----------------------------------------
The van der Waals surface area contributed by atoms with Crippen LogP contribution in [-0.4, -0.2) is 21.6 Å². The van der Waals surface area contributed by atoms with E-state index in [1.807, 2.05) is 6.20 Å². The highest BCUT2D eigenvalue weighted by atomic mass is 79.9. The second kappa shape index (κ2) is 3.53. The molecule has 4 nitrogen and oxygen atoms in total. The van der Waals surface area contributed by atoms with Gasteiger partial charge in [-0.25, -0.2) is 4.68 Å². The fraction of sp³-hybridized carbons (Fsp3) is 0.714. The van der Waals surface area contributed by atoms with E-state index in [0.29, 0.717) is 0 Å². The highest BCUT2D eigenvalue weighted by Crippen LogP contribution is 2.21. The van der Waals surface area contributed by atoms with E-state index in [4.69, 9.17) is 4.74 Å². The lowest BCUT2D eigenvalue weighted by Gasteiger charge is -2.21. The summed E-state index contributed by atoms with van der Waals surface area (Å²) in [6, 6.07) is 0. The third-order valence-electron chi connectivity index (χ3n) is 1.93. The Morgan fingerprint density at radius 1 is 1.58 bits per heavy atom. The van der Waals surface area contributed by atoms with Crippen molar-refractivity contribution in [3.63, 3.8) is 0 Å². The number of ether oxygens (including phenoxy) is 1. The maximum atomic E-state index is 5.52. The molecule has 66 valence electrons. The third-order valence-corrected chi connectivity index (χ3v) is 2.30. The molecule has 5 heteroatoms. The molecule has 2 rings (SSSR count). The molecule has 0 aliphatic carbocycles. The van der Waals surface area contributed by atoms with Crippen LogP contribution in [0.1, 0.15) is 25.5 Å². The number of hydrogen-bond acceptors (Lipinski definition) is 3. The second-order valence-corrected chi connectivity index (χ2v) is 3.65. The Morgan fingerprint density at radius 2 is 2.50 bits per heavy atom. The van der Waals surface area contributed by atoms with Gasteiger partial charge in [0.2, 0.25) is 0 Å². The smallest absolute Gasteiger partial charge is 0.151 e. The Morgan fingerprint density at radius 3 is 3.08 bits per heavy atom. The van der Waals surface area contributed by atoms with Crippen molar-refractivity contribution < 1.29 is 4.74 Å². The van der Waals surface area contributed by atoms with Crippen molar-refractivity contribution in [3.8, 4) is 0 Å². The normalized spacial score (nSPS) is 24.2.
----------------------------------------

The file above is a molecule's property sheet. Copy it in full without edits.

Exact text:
The van der Waals surface area contributed by atoms with Crippen LogP contribution in [-0.4, -0.2) is 21.6 Å². The van der Waals surface area contributed by atoms with E-state index in [1.807, 2.05) is 6.20 Å². The highest BCUT2D eigenvalue weighted by atomic mass is 79.9. The second kappa shape index (κ2) is 3.53. The molecule has 4 nitrogen and oxygen atoms in total. The van der Waals surface area contributed by atoms with Gasteiger partial charge in [-0.25, -0.2) is 4.68 Å². The fraction of sp³-hybridized carbons (Fsp3) is 0.714. The van der Waals surface area contributed by atoms with E-state index in [0.29, 0.717) is 0 Å². The highest BCUT2D eigenvalue weighted by Crippen LogP contribution is 2.21. The van der Waals surface area contributed by atoms with E-state index in [4.69, 9.17) is 4.74 Å². The lowest BCUT2D eigenvalue weighted by Gasteiger charge is -2.21. The summed E-state index contributed by atoms with van der Waals surface area (Å²) in [6, 6.07) is 0. The third-order valence-electron chi connectivity index (χ3n) is 1.93. The Morgan fingerprint density at radius 1 is 1.58 bits per heavy atom. The van der Waals surface area contributed by atoms with Crippen molar-refractivity contribution in [3.63, 3.8) is 0 Å². The number of ether oxygens (including phenoxy) is 1. The maximum atomic E-state index is 5.52. The molecule has 66 valence electrons. The third-order valence-corrected chi connectivity index (χ3v) is 2.30. The molecule has 5 heteroatoms. The molecule has 2 rings (SSSR count). The molecule has 0 aliphatic carbocycles. The van der Waals surface area contributed by atoms with Crippen LogP contribution in [0.1, 0.15) is 25.5 Å². The number of hydrogen-bond acceptors (Lipinski definition) is 3. The second-order valence-corrected chi connectivity index (χ2v) is 3.65. The Morgan fingerprint density at radius 2 is 2.50 bits per heavy atom. The van der Waals surface area contributed by atoms with Gasteiger partial charge in [0.2, 0.25) is 0 Å². The smallest absolute Gasteiger partial charge is 0.151 e. The Morgan fingerprint density at radius 3 is 3.08 bits per heavy atom. The van der Waals surface area contributed by atoms with Crippen molar-refractivity contribution < 1.29 is 4.74 Å². The van der Waals surface area contributed by atoms with Crippen molar-refractivity contribution in [3.8, 4) is 0 Å². The normalized spacial score (nSPS) is 24.2.